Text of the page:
Take, for instance the accordion called Walter, named after Walter Mackiewicz of Bristol. Mackiewicz was a tank driver for U.S. General George S. Patton during World War II. After shelling a German building, it collapsed to the ground and the only thing that remained was a desk with an accordion on top. Mackiewicz ran in, without a helmet, and saved the instrument, which he later played for the general. Subsequently, he earned the Purple Heart for a war injury, and the 2-inch chunk of shrapnel, removed from his body, rests with the accordion today.
“I’m so much enjoying the stories of how people lived. You’re reaching into the past and touching something that’s sacred to people,” Ramunni said.
Perhaps one of the most patriotic of Ramunni’s collection is a Chiusaroli accordion that Barbara O’Connell’s family purchased for her in 1935. The instrument cost $750, the price of a small house. Her father made only $20 a week and the whole family pitched in to get her the instrument.
In 1942, she played in Europe through the USO. In just one night, she learned songs that would be familiar favorites to the international troops. Just a few years earlier, Irving Berlin had written “God Bless America,” and she played it to close every show.
“God knows the impact that had spiritually and emotionally on those guys, who were, at that point, losing the war,” he said. “Did that give them the will to fight? The will to win?”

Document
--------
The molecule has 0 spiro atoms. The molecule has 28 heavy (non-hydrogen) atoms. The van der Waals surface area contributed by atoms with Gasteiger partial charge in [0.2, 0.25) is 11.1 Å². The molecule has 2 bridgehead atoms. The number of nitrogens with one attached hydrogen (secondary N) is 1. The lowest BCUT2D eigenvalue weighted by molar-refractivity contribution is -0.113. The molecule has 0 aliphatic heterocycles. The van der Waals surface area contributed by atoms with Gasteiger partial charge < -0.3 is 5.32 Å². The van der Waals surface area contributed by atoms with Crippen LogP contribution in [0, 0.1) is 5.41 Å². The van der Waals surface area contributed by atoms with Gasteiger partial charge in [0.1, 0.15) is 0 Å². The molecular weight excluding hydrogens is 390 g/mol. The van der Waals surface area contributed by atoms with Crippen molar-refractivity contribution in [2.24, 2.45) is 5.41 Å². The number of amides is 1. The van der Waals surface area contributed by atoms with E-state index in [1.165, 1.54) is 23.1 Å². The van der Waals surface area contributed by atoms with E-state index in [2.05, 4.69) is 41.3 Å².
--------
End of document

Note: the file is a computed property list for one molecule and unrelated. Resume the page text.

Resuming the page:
Ramunni shares these lessons in family, patriotism and perseverance with his students.
“The assumption is that life today is much harder, with terrorism and so many other challenges,” he said. “But a lot of these instruments are salvaged from war zones. I wonder, how did these people get through situations like World War I or World War II? They had strong values that didn’t change. A lot of it was faith-based. They were tethered to their core values. Today, we’re like hot air balloons without tethers, blowing in the wind.”
“I tell my students that human nature is still very much the same, but the conditions change. We encounter challenges every day, whether you’re 10 or 80, whether you’re getting divorced or facing a health issue. I try to give them the best advice I can.”
The accordion was invented some 200 years ago, and its heyday stretched from 1925 to 1960. Its demise is blamed mainly on the guitar and the Beatles.
“People were looking for something fresh, new and cool,” he said. Accordions are still popular instruments in Eastern Europe, South America and China, he said. They’ve receded in popularity here, but some some bands are adding accordions because “they’ve been gone for so long that their sound is new again.”
The tour concluded, Ramunni picks up his favorite accordion, a Giuseppe Verde. He plays a polka. Smiling and calm, his fingers fly over the dozens of buttons, showing no sign of the detachment that characterized his younger years.
“I used to do tax returns and, generally, that doesn’t make people happy,” he said. “But this—it does. Why is this my favorite one? It’s like your favorite pair of shoes. When you put them on and they fit and you feel good.”
The master craftsmen who make accordions haven’t changed their techniques much in 80 years. Ramunni said he is reluctant to go to Italy to see them in production.
“It would be like letting your kids loose in Santa’s workshop,” he said. “You have no idea what they’ll bring back!”
The museum is open by appointment only. Call 860-833-1374 for more information, or to donate or purchase accordions or memorabilia visit the web at http://www.newenglandaccordionmuseum.com/.